Sunday, May 31, 2009

Bob McDonnell Gives Commencement Address at National College

Bob McDonnell fresh from his nomination Saturday as Republican candidate for governor was National College’s commencement speaker at the Salem Civic Center Sunday afternoon.

Director Lew Bishop introduced “candidate and friend” McDonnell and espoused the reasons McDonnell was selected to give the commencement address. “Bob McDonnell sets a prime example for you,” said Bishop and he “hoped many of you will serve your community by running for public office.” Bishop then recognized his wife Dr. Rita Bishop, Roanoke City Public School Administrator. He also recognized special guest Adam Boitnott, Roanoke City Republican Chair and Republican primary candidate for the 17th District, Josh Johnson. Director Bishop gave accolades to both McDonnell and Johnson saying we need men like them in Richmond.

McDonnell urged graduates to “donate part of their salary to help the homeless or some other charity.” He asked the graduates to consider serving in the military and then asked all who had served to stand. They received resounding applause. “The reason you are free to study as you do today is because others have sacrificed,” said McDonnell. Borrowing from one of Dr. Rita Bishop’s famous lines he said he tells his kids that life is 10% aptitude and 90% attitude. McDonnell told the graduates it was kind, selfless acts of charity and benevolence that accounted for the greatness of the country. He charged the graduates to remember that what they did with their degrees will reflect on the kind of nation we will have for generations to come.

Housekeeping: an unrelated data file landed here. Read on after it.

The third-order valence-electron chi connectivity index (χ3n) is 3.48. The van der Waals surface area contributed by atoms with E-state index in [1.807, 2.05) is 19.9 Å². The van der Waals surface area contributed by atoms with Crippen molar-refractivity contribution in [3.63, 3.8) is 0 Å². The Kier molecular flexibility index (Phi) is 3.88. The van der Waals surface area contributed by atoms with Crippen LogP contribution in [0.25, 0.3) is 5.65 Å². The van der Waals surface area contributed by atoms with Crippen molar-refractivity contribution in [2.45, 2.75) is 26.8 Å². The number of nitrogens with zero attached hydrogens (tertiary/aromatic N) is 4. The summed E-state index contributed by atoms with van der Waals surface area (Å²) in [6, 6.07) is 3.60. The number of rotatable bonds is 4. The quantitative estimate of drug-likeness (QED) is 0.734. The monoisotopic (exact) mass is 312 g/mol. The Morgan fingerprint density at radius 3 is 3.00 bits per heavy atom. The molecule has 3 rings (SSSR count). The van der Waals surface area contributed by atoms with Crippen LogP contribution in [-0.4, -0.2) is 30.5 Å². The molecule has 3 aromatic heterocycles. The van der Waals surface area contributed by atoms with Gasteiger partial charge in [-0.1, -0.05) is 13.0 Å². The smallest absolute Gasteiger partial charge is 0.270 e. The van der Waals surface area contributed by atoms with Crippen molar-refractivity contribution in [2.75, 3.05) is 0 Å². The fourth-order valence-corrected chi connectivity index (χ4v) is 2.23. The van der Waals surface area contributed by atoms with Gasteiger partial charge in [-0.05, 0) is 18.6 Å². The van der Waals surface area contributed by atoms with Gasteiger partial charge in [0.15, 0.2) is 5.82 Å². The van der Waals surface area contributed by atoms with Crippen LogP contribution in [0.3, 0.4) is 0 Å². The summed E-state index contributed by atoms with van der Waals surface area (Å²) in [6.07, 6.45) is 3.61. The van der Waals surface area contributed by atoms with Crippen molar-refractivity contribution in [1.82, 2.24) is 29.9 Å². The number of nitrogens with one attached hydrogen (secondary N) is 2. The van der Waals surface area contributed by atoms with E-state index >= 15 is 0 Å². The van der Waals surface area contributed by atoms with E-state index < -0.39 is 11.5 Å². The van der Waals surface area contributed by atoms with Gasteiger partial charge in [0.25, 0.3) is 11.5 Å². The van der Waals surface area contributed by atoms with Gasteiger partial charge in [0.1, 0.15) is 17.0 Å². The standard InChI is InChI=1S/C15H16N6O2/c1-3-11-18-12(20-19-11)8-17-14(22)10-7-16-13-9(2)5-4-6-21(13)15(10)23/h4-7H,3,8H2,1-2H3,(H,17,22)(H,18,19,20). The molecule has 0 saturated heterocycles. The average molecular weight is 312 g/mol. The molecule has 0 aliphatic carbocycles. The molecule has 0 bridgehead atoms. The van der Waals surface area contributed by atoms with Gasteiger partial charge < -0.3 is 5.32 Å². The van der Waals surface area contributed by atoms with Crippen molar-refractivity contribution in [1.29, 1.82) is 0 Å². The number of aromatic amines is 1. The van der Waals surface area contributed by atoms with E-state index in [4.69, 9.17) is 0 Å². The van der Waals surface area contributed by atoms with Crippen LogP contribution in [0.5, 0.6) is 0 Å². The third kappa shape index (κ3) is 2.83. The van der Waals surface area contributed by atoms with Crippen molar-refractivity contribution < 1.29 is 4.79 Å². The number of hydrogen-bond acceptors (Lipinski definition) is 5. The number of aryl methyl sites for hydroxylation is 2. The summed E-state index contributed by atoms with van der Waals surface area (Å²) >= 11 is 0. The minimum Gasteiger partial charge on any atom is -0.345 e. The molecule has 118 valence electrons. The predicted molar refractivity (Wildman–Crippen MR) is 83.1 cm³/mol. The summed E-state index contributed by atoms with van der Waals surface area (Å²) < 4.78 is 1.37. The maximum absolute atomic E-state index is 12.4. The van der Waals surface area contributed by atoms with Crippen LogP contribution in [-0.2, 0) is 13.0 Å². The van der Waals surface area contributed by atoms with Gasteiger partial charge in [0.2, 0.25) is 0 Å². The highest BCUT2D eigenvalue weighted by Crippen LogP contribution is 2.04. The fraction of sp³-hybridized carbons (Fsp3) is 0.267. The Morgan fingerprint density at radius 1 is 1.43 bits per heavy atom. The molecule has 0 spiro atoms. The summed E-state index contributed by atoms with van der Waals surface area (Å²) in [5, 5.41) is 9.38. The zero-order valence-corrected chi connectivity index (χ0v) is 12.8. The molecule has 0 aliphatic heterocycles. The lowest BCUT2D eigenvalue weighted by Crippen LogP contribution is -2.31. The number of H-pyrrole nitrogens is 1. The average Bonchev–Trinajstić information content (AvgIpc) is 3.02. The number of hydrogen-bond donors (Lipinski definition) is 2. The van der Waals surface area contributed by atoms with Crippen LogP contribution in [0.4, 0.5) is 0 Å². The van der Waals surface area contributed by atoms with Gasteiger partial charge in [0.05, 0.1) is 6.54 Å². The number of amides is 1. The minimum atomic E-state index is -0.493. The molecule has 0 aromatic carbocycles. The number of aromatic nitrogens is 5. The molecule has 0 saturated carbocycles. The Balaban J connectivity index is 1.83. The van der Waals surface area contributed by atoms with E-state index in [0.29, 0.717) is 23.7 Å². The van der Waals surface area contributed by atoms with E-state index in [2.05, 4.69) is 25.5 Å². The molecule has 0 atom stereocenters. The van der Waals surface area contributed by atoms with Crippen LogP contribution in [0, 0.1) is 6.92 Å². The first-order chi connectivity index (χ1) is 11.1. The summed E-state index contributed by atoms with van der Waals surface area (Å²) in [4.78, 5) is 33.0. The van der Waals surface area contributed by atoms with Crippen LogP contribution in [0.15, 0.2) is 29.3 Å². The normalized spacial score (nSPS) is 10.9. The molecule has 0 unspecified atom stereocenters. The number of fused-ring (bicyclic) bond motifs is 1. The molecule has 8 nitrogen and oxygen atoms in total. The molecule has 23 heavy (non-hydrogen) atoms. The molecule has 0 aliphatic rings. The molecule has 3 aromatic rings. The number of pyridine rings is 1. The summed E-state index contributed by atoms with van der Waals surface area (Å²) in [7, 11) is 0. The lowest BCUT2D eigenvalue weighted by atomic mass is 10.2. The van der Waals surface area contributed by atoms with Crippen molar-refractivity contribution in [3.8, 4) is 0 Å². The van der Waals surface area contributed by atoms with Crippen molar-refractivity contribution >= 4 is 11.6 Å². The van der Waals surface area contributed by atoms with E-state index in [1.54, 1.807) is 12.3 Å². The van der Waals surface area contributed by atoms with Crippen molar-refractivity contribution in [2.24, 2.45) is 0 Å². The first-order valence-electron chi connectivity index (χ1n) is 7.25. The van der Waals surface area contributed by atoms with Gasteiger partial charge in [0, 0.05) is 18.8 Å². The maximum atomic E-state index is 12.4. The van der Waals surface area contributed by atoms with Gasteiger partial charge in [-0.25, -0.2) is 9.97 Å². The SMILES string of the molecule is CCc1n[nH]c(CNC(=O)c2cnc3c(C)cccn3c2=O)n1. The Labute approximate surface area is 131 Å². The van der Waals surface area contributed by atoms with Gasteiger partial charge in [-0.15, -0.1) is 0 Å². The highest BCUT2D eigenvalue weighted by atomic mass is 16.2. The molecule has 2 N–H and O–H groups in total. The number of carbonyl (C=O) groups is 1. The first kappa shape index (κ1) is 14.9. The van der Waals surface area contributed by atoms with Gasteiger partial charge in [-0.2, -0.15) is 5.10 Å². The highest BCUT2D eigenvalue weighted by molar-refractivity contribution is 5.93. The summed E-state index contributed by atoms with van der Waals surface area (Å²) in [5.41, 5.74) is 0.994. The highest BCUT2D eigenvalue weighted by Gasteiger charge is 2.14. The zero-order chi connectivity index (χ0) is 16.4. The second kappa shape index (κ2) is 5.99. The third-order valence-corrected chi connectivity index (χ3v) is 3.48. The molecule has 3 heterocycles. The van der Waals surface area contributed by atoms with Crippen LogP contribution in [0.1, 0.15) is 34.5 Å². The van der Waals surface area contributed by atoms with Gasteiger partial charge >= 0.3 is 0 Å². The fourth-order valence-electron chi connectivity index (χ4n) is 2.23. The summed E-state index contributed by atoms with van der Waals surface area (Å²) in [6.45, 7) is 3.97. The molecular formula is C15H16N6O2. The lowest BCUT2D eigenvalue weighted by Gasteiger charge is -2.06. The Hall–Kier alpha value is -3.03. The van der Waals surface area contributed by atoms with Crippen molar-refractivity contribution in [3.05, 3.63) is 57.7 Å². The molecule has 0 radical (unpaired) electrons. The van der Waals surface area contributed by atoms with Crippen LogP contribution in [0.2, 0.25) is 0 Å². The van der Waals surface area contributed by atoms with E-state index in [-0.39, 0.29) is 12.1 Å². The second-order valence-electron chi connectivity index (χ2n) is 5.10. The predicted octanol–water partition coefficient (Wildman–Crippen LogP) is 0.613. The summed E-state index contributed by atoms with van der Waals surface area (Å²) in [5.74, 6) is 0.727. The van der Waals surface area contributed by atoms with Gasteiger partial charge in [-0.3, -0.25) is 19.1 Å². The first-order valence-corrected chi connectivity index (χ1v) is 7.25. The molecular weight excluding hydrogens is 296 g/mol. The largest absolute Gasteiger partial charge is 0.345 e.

Sonja Cole, 56, received National College’s Achievement Award. Cole took care of an ailing mother, suffered through the severe wounding of a son, the death of her father, caring for a handicapped daughter, and holding down 2 to 3 part-time jobs. Bishop said Cole “truly epitomizes the spirit of National College’s Achievement Award.”

During the introduction by Director Bishop of Bob McDonnell there were moans behind me so I asked several throughout the audience what they thought of the choice for commencement speaker. All that I spoke to were none too pleased with Bishop’s choice. They wondered why politics was a part of the ceremony. It was essentially an endorsement of McDonnell and Johnson, said the sister of one of the graduates.

Those attending the commencement were after all a “captive audience.” One woman said that a professor or someone other then a candidate for office should have given the commencement address. When you think of the choice the parents, siblings, and friends had – they could not disappoint their graduate so they did not make a fuss.

>The selection of McDonnell and the acknowledgment of Boitnott and Johnson as “special guests” were “inappropriate and inconsiderate” said a neighbor I encountered who was there to see his sister graduate.

Posted By Valerie Garner

Categories: Education, Election 2009, Local Events, Politics, State Politics

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